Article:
This means that historians will need to be able to 1) browse heterogeneous datasets in a convenient way to get an intuition of the character and anomalies of the (linked) data;  2) perform arbitrary queries to retrieve results relevant to their research questions; 3) verify the veracity of query results, by following provenance links to original material and 4) analyze the data with their tool of preference.

For historical researchers and computer scientist to successfully co-develop these methodologies computer scientists will need to understand the historical science methods and historians will need to learn how to perform these queries. Under those conditions, the use of Semantic Web technologies presents a real next step for historical research.

I will discuss a number of recent collaborations between computer scientists and historians to investigate their value for digital history. I will present projects that tackle different aspects of the historical science agenda, including the Dutch Ships and Sailors and BiographyNet projects on representing and linking heterogeneous datasets and the DIVE project on browsing linked media collections.


Arnaud Zucker, Isabelle Draelants, Catherine Faron Zucker, Alexandre Monnin

INVITED TALK: Lovejoy’s dream – or how to do history of ideas computationally in a methodologically sound way
Arianna Betti

Studying the History of Pre-Modern Zoology with Linked Data and Vocabularies
Molka Tounsi, Catherine Faron Zucker, Arnaud Zucker, Serena Villata and Elena Cabrio

Coffee break

Towards a Shared Reference Thesaurus for Studies on History of Zoology, Archaeozoology and Conservation Biology
Cécile Callou, Franck Michel, Catherine Faron-Zucker, Chloé Martin and Johan Montagnat

What terms to express the categories in sciences of nature in the Dictionary of medieval scientific French?
Cécile Rochelois and Fabrice Issac

Biblissima’s Prototype on Medieval Manuscript Illuminations and their Context
Stefanie Gehrke, Eduard Frunzeanu, Pauline Charbonnier and Marie Muffat


INVITED TALK: Linked Data for Digital History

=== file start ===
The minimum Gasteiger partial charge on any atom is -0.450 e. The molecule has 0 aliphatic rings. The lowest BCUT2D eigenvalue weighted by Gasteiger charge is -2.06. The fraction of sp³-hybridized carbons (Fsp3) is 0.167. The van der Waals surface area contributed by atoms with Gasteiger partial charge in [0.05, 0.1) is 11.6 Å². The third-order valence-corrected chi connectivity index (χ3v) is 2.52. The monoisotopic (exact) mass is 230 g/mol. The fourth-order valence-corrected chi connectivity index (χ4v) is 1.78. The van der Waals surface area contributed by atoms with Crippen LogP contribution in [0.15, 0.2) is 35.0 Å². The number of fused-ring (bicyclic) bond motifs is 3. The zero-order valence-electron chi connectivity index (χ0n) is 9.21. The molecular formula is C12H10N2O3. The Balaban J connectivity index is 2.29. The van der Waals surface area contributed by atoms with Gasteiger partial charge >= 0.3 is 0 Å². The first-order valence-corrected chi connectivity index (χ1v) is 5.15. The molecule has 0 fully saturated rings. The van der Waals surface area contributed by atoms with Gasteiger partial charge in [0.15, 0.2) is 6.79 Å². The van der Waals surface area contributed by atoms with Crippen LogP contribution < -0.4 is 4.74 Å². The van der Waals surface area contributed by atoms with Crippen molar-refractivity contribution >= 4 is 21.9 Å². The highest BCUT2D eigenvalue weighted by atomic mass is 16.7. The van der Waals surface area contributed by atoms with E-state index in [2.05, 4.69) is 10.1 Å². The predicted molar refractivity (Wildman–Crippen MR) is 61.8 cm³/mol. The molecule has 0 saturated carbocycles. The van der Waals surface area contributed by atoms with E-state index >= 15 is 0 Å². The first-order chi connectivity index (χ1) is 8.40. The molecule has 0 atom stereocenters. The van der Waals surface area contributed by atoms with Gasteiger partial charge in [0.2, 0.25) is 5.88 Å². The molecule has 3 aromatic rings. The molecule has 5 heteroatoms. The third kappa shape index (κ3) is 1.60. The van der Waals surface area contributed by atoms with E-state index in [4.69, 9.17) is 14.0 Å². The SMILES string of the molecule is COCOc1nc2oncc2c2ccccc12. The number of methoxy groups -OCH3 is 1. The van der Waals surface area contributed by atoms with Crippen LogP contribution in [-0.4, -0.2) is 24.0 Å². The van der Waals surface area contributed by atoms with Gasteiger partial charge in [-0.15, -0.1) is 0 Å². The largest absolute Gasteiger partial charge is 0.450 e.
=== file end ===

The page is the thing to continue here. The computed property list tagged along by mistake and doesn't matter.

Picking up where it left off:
Victor de Boer

SemanticHPST: applying semantic web principles and technologies to the history and philosophy of science and technology
Olivier Bruneau, Serge Garlatti, Muriel Guedj, Sylvain Laubé and Jean Lieber

Coffee break

Semantic Web based Named Entity Linking for digital humanities and heritage texts
Francesca Frontini, Carmen Brando and Jean-Gabriel Ganascia

Semantic Web for BIBLIMOS
Beatrice Bouchou Markhoff, Sophie Caratini, Francesco Correale, Mohamed Lamine Diakité and Adel Ghamnia

Semiotic Issues and Perspectives on Modeling Cultural Artifacts : Revisiting 1970’s French criticisms on ‘New archaeologies’
Aurélien Bénel

Towards a Better Understanding of Critiques about Ancient Texts using Argumentation
Serena Villata and Arnaud Zucker

Arnaud Zucker, Isabelle Draelants, Catherine Faron Zucker, Alexandre Monnin


Workshop organizers


Programme committee

  • Baudouin Van Den Abeele, Univ. catholique de Louvain, Belgique
  • Annetta Alexandridis, Univ. of Cornell, USA
  • Aurélien Bénel, UTT, Univ. de Technologie de Troyes, France
  • Aurélien Berra, Univ. Paris 10, Nanterre, France
  • Arianna Betti, Univ. of Amsterdam, Netherlands
  • Gregory Crane, Tufts Univ., USA
  • Kai Eckert, Univ. Mannheim, Germany
  • Jean-Gabriel Ganascia, Univ. Paris 6, France
  • Elizabeth MacDonald, Programme Coordinator for Biblissima, Paris
  • Albert Meroño Peñuela, VU Univ. Amsterdam and KNAW, Netherlands
  • Dominique Ritze, Univ. of Mannheim, Germany
  • Andrea Tettamanzi, Univ. Nice Sophia Antipolis, France